If you Google “Cucumber Capital of the World,” Wauchula shows up prominently in the search results. The other two Florida agricultural “Cs”—citrus and cattle—have also long been more important to the town. But in the 1920s, the town’s robust cucumber industry helped the community secure the seat of Hardee County, and the vegetable has been a prominent part of the town’s life ever since. Visitors to the town, which is located about 60 miles east of Sarasota, can purchase fresh cukes along with lots of other veggies at the Wauchula State Farmers’ Market.
Planning a visit? Stay at Crystal Lake Village RV Park.
When the Florida Southern Railway pushed through this area in the 1880s, the railroad named its depot Wauchula after the Miccosukee Indian word that roughly translates to “call of the sandhill crane.” About the time, the railroad arrived in Wauchula, and so did Doyle Elam Carlton, who was born in the town in 1885, the eighth of 10 children. He would grow up to be 25th governor of Florida. His family’s 1902 Colonial Revival mansion remains, along with City Hall and the brick-faced train depot, as one of the town’s architectural treasures.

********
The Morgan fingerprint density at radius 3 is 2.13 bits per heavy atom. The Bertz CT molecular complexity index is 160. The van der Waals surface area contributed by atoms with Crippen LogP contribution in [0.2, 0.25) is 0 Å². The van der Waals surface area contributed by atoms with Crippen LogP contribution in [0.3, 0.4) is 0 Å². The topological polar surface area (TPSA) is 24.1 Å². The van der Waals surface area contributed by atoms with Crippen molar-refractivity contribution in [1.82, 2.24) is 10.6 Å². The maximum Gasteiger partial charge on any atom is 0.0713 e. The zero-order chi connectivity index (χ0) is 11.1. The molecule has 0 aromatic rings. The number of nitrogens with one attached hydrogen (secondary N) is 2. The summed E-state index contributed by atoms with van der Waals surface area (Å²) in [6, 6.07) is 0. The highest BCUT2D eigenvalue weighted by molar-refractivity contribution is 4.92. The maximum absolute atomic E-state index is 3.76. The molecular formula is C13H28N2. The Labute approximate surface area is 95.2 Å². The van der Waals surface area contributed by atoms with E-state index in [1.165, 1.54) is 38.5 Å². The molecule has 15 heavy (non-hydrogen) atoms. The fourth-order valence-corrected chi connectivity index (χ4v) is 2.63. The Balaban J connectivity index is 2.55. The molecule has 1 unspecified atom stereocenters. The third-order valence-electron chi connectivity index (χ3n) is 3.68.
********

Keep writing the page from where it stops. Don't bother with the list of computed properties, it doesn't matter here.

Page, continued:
Wauchula still retains the friendly Southern charm of a country town. Main Street pulses with shops and eateries set amidst grassy greenspace and gazebos. The third Friday night of every month comes alive with music as the businesses stay open late for the party. The annual Fall Festival bursts into bloom across Heritage Park on Main Street at the end of October. The Hardee County Players take over the City Hall Auditorium, crafted in a Mediterranean style in 1926, to present the finest community theater in Florida’s Heartland—and always at an affordable price.
Outdoors, the Peace River, voted the Sunshine State’s most popular paddle trail, meanders past Wauchula’s doorstep. Three launch sites and two local outfitters make it easy to get going on a Florida river adventure. You may even paddle past a cucumber field.